I could not disagree more strongly with this statement. There are solid and valid arguments against the current proposals.
Mr Whitaker questions how the existing local service would be diminished by the new line’s construction.
We understand that if the project were to go ahead then existing rail services to London would be reduced by half, leaving residents with an inferior service.
I also question the value of this project and am yet to be convinced that there are sufficient economic benefits to the district to be able to support HS2.
I firmly believe that the £80bn cost of the project - which would cut the journey time from Wakefield to London by just 20 minutes - does not represent good value for money.
There are also very valid reasons for questioning the path of the route – as local communities, including residents of Crofton, who I met last week are likely to be affected.
I understand the anger of residents over the lack of consultation for the proposed route for HS2 and the impact this would have on local communities in the district.
Instead of spending resources on HS2, I believe we should be upgrading rail connections between Northern cities and making our road network better.
This would improve interconnectivity between our towns and cities so there are demonstrable social and economic benefits for this district.
Congestion charges minefield
Ernest Lundy, by email
In response to the letter of Councillor Yeadon, executive member for environment and sustainability, (YEP July 5), on congestion charges, and with reference to my own remarks on the same subject.
The information I offered was from statements on the radio and other comments made on the web. Whether or not the stated charge was correct or not is of little consequence. Vehicles entering selected zones will have to pay and more cameras will be installed to ensure they do.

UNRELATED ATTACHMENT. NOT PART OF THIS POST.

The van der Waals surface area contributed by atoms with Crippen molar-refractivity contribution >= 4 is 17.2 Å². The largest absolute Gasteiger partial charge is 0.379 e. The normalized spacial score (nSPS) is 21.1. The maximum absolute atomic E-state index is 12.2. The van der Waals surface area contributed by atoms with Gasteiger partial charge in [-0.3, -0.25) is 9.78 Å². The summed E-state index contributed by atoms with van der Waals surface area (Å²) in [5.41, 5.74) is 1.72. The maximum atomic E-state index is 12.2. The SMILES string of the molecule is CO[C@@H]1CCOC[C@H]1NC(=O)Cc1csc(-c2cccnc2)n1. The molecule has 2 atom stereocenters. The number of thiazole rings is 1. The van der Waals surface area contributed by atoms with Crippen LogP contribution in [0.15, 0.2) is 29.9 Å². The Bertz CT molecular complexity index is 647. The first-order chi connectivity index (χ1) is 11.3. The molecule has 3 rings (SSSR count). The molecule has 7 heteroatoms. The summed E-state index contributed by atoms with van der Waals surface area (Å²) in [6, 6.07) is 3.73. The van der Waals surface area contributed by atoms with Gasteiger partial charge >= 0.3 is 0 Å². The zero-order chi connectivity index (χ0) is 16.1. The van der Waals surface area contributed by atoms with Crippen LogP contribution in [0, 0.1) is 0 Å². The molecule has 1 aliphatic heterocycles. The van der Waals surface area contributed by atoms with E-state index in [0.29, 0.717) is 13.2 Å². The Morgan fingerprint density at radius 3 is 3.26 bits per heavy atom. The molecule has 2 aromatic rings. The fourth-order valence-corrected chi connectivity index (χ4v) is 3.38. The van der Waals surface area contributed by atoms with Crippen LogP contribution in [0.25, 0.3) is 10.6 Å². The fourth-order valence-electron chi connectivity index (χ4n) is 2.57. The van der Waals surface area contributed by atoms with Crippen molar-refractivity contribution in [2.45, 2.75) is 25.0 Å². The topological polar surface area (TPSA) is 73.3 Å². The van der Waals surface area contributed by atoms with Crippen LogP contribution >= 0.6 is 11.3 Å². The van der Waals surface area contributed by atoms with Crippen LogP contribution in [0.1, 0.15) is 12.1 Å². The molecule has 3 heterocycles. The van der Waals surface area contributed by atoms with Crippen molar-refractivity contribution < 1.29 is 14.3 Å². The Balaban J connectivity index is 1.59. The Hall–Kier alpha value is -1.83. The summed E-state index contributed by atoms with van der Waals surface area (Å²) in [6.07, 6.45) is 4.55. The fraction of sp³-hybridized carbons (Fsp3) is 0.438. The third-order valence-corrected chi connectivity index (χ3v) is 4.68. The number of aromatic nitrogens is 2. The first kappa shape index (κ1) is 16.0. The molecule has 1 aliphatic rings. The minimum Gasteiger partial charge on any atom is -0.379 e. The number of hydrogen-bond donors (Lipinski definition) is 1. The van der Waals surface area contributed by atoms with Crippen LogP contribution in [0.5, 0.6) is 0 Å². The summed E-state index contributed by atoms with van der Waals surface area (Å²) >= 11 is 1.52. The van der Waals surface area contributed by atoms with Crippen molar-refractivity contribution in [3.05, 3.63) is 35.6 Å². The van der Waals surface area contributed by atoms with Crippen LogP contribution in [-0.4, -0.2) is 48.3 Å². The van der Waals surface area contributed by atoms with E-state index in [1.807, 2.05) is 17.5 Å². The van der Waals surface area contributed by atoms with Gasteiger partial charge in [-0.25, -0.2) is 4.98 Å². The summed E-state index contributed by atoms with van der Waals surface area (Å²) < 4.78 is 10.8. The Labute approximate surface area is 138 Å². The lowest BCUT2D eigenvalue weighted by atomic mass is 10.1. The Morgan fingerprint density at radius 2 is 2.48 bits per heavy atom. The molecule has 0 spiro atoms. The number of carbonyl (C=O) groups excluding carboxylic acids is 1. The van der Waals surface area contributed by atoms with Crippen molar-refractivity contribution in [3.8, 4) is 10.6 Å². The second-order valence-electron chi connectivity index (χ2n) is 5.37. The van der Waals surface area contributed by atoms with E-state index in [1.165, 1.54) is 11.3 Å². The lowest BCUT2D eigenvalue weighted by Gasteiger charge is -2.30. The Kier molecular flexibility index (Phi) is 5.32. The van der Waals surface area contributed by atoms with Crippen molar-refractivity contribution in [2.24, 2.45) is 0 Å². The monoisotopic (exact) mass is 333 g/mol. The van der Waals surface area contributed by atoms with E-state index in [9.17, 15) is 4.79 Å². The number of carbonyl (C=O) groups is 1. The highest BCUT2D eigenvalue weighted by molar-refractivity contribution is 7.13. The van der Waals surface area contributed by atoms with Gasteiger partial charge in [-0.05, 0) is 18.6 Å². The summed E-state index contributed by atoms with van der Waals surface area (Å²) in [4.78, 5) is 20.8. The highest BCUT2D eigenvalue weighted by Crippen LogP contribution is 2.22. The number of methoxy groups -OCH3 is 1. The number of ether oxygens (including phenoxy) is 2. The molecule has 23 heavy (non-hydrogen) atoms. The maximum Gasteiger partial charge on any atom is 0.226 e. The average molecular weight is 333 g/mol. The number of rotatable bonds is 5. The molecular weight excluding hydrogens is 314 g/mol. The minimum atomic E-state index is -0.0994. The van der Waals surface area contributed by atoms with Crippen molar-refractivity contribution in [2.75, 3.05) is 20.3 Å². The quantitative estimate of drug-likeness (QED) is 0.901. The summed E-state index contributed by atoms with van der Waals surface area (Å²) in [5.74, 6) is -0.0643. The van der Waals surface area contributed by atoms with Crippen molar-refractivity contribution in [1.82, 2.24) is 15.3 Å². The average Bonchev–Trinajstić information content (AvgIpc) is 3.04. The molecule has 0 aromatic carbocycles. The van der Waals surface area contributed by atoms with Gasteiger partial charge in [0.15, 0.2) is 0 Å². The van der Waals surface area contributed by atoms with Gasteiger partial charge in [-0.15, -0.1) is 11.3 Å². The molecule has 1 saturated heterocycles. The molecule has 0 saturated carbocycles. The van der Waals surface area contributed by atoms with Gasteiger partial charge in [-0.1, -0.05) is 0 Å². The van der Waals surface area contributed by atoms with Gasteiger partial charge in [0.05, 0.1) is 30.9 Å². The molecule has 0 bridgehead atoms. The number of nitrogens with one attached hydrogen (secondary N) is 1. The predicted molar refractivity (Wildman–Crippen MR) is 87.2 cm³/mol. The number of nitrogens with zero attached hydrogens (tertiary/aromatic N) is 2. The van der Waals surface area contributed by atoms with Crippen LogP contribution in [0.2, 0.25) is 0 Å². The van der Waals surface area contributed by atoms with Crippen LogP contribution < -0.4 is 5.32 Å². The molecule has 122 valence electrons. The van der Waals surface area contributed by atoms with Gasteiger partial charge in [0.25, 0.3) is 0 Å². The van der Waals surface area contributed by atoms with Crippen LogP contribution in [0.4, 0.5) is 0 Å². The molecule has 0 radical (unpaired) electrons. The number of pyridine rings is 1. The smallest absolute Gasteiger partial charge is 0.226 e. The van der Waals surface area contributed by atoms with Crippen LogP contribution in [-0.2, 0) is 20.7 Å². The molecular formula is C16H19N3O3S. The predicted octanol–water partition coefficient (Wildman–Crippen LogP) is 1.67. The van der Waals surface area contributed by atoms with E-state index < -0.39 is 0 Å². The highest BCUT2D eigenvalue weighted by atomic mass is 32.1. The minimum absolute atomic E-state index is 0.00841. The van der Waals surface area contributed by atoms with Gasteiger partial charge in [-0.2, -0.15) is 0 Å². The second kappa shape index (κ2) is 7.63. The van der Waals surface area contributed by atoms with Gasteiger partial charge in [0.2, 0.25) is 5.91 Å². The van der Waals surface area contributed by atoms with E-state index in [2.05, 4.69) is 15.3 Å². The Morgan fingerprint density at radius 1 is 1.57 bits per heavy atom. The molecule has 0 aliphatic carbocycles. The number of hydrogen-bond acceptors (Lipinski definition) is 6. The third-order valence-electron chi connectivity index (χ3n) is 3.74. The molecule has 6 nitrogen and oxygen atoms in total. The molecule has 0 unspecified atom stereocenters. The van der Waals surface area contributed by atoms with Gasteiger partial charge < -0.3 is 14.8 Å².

As if we don’t already have enough restrictions! Although the lady obviously has a job to do, her statement that cars will not be subjected to the charge will be a relief for many. However, her revelation that only commercial vehicles will be charged is somewhat mystifying; even though these do produce greater levels of pollution.
Will buses and taxis be included? And I will not be the first to assume that a charge on such vehicles, delivering to stores and other commercial premises, will only result in higher costs.
The whole business seems to be a minefield of who will be charged and who will not. We shall have to wait and see.
Blame it on Brexit
David Fothergill, Notton
My wife filled up her car with petrol after shopping at a Wakefield supermarket and commented that the price was £1.05 a litre, the cheapest for some time.
I wonder could we blame it on Brexit, and will the Bremoaners take advantage?
Mankind meant to eat meat
Nathan Farnell, Morley
This is a response to the letter from Ben Martin (YEP August 5)
Mr Martin, I wouldn’t sign your petition for a million quid! Mankind was meant to eat meat, not rabbit food! There’s nothing wrong with killing animals humanely for food.
I’m not saying I don’t eat salad because I do, but it’s far better with some sausages and a burger. I’ll go vegan when there’s a “K” in the month!
Dirge has rightful place
Terry Maunder, Kirkstall
Oh Edna Levi (YEP Letters August 5), do you not grasp the Buddhist principle that all life is suffering and that, therefore, the dirge has its rightful place in our music?
I’ve just put ITV3 on and The Royal is on: the Herman’s Hermits song Something Is Happening is playing in the background. What a twee happy clappy song that one is. Where, in all honesty, would we be without Leonard Cohen’s Dress Rehearsal Rag, Bob Dylan’s Buckets Of Rain, David Bowie’s All The Madmen, Joni Mitchell’s Both Sides Now, the entire New York Tendaberry album by Laura Nyro? Come on Edna, join us miserabilists and revel in self pity - it’s great fun.